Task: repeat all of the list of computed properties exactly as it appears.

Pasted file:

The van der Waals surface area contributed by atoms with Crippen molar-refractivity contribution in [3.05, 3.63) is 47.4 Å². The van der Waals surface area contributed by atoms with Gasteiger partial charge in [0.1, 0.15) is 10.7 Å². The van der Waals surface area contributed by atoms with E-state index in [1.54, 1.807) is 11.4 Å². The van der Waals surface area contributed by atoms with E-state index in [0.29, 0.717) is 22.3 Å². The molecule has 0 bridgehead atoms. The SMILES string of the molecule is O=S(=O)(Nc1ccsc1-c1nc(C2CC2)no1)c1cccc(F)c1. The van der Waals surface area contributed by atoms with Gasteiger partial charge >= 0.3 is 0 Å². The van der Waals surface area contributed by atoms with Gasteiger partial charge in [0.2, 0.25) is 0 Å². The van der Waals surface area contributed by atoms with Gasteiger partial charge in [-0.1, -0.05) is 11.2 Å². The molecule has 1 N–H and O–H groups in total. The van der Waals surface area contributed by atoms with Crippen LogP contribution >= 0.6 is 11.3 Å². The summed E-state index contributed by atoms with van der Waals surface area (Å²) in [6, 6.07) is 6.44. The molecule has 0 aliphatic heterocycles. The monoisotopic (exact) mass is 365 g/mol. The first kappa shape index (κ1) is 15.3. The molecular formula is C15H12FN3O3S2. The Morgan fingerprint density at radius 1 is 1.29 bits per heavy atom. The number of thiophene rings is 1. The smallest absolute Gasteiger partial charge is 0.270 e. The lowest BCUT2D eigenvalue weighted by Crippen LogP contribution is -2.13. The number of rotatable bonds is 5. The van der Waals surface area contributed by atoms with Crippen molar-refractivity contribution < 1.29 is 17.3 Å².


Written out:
The van der Waals surface area contributed by atoms with Crippen molar-refractivity contribution in [3.05, 3.63) is 47.4 Å². The van der Waals surface area contributed by atoms with Gasteiger partial charge in [0.1, 0.15) is 10.7 Å². The van der Waals surface area contributed by atoms with E-state index in [1.54, 1.807) is 11.4 Å². The van der Waals surface area contributed by atoms with E-state index in [0.29, 0.717) is 22.3 Å². The molecule has 0 bridgehead atoms. The SMILES string of the molecule is O=S(=O)(Nc1ccsc1-c1nc(C2CC2)no1)c1cccc(F)c1. The van der Waals surface area contributed by atoms with Gasteiger partial charge >= 0.3 is 0 Å². The van der Waals surface area contributed by atoms with Gasteiger partial charge in [0.2, 0.25) is 0 Å². The van der Waals surface area contributed by atoms with Gasteiger partial charge in [-0.1, -0.05) is 11.2 Å². The molecule has 1 N–H and O–H groups in total. The van der Waals surface area contributed by atoms with Crippen LogP contribution >= 0.6 is 11.3 Å². The summed E-state index contributed by atoms with van der Waals surface area (Å²) in [6, 6.07) is 6.44. The molecule has 0 aliphatic heterocycles. The monoisotopic (exact) mass is 365 g/mol. The first kappa shape index (κ1) is 15.3. The molecular formula is C15H12FN3O3S2. The Morgan fingerprint density at radius 1 is 1.29 bits per heavy atom. The number of thiophene rings is 1. The smallest absolute Gasteiger partial charge is 0.270 e. The lowest BCUT2D eigenvalue weighted by Crippen LogP contribution is -2.13. The number of rotatable bonds is 5. The van der Waals surface area contributed by atoms with Crippen molar-refractivity contribution < 1.29 is 17.3 Å².